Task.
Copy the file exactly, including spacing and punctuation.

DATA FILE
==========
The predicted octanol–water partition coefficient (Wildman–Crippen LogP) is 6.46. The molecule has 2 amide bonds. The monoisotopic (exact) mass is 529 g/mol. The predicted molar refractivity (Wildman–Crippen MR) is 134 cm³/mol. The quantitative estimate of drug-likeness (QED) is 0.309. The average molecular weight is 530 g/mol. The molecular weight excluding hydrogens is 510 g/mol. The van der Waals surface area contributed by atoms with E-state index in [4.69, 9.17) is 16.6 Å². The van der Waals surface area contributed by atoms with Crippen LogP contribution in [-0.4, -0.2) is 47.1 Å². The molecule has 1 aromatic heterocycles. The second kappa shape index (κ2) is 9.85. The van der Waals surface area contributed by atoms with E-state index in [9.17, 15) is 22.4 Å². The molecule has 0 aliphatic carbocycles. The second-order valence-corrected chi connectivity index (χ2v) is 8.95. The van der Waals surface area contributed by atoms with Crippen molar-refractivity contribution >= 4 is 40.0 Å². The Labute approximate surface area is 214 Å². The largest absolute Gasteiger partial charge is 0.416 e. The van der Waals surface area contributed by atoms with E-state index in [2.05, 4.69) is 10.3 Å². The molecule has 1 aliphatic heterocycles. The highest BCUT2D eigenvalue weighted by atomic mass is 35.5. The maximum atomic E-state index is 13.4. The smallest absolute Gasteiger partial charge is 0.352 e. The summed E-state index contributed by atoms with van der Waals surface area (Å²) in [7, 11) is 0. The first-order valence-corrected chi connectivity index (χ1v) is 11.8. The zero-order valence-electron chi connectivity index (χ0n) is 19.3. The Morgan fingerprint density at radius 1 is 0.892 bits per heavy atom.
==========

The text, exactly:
The predicted octanol–water partition coefficient (Wildman–Crippen LogP) is 6.46. The molecule has 2 amide bonds. The monoisotopic (exact) mass is 529 g/mol. The predicted molar refractivity (Wildman–Crippen MR) is 134 cm³/mol. The quantitative estimate of drug-likeness (QED) is 0.309. The average molecular weight is 530 g/mol. The molecular weight excluding hydrogens is 510 g/mol. The van der Waals surface area contributed by atoms with E-state index in [4.69, 9.17) is 16.6 Å². The van der Waals surface area contributed by atoms with Crippen LogP contribution in [-0.4, -0.2) is 47.1 Å². The molecule has 1 aromatic heterocycles. The second kappa shape index (κ2) is 9.85. The van der Waals surface area contributed by atoms with E-state index in [9.17, 15) is 22.4 Å². The molecule has 0 aliphatic carbocycles. The second-order valence-corrected chi connectivity index (χ2v) is 8.95. The van der Waals surface area contributed by atoms with Crippen molar-refractivity contribution >= 4 is 40.0 Å². The Labute approximate surface area is 214 Å². The largest absolute Gasteiger partial charge is 0.416 e. The van der Waals surface area contributed by atoms with E-state index in [2.05, 4.69) is 10.3 Å². The molecule has 1 aliphatic heterocycles. The highest BCUT2D eigenvalue weighted by atomic mass is 35.5. The maximum atomic E-state index is 13.4. The smallest absolute Gasteiger partial charge is 0.352 e. The summed E-state index contributed by atoms with van der Waals surface area (Å²) in [7, 11) is 0. The first-order valence-corrected chi connectivity index (χ1v) is 11.8. The zero-order valence-electron chi connectivity index (χ0n) is 19.3. The Morgan fingerprint density at radius 1 is 0.892 bits per heavy atom.